Analysis of Burned Matter in Food
Instruments for the analysis of foreign matter can be broadly categorized into X-ray fluorescence spectrometers (EDX) for inorganic matter and Fourier transform infrared spectrophotometers (FTIR) for organic matter. However, some types of foreign matter cannot be characterized by either FTIR or general-purpose EDX instruments. One typical case is inorganic carbon, such as burned rice. For such a situation, the EDX-800HS, incorporating special detector that enables it to perform analysis from 6C, can be utilized to analyze burned rice. When 6C is detected by EDX, and it cannot be identified by FTIR, it is likely to be inorganic carbon.
Two samples were measured: (1) dried and crushed steamed rice and (2) steamed rice dried, crushed, and carbonized in an electric furnace.
The qualitative analysis results were superimposed for the steamed rice samples before carbonization (1) and after carbonization (2). 6C is clearly detected in both, but carbon is relatively increased in the carbonized rice (2). The results also suggest a relative increase in oxygen in the rice components, as well as oxygen in the water content.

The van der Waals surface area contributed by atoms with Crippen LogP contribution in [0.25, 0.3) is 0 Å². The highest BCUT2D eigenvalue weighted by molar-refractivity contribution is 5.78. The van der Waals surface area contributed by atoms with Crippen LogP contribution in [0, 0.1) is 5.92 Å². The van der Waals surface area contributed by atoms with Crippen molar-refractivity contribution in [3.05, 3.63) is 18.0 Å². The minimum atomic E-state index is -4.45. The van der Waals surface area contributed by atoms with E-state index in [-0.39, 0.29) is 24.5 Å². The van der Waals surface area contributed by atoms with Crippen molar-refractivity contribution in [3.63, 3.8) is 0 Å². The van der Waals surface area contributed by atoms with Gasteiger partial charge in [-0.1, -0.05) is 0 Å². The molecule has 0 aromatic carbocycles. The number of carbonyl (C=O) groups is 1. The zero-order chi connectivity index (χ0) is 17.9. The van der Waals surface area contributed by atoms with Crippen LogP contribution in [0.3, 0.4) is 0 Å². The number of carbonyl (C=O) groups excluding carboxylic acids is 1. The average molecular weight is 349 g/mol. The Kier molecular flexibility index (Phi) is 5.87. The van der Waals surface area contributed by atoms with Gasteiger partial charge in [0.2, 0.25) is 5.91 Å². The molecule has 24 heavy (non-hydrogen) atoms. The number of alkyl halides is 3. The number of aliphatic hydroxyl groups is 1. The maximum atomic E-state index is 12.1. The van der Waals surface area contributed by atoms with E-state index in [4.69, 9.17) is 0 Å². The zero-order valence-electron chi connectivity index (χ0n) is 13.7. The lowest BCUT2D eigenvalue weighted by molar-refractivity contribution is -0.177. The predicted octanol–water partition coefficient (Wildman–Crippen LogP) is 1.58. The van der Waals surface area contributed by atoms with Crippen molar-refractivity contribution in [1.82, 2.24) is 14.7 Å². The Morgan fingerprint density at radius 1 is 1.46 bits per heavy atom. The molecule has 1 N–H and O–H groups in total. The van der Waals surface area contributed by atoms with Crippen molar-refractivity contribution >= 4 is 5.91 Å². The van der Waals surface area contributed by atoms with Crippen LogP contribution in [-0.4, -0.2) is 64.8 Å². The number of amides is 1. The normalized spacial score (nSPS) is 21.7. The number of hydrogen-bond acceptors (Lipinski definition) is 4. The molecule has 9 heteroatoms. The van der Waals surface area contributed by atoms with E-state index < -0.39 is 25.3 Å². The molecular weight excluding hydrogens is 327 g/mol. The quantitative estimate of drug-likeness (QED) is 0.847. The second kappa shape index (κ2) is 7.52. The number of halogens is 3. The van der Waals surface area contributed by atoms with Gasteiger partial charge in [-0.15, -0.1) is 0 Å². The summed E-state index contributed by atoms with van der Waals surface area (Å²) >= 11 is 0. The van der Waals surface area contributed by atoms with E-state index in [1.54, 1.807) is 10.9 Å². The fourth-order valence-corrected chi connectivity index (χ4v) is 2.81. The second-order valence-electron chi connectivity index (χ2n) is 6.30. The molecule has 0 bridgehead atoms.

The instrument directly irradiates the sample with X-rays and measures the energy and intensity of the secondary fluorescent X-rays that are generated. This permits non-destructive characterization of the constituent elements of the sample (qualification) and measurement of their concentrations (quantification). This easy-to-use method is extremely rapid, as no chemical pretreatment is required and multiple elements are analyzed simultaneously, and can be used for solid, powder, and liquid samples.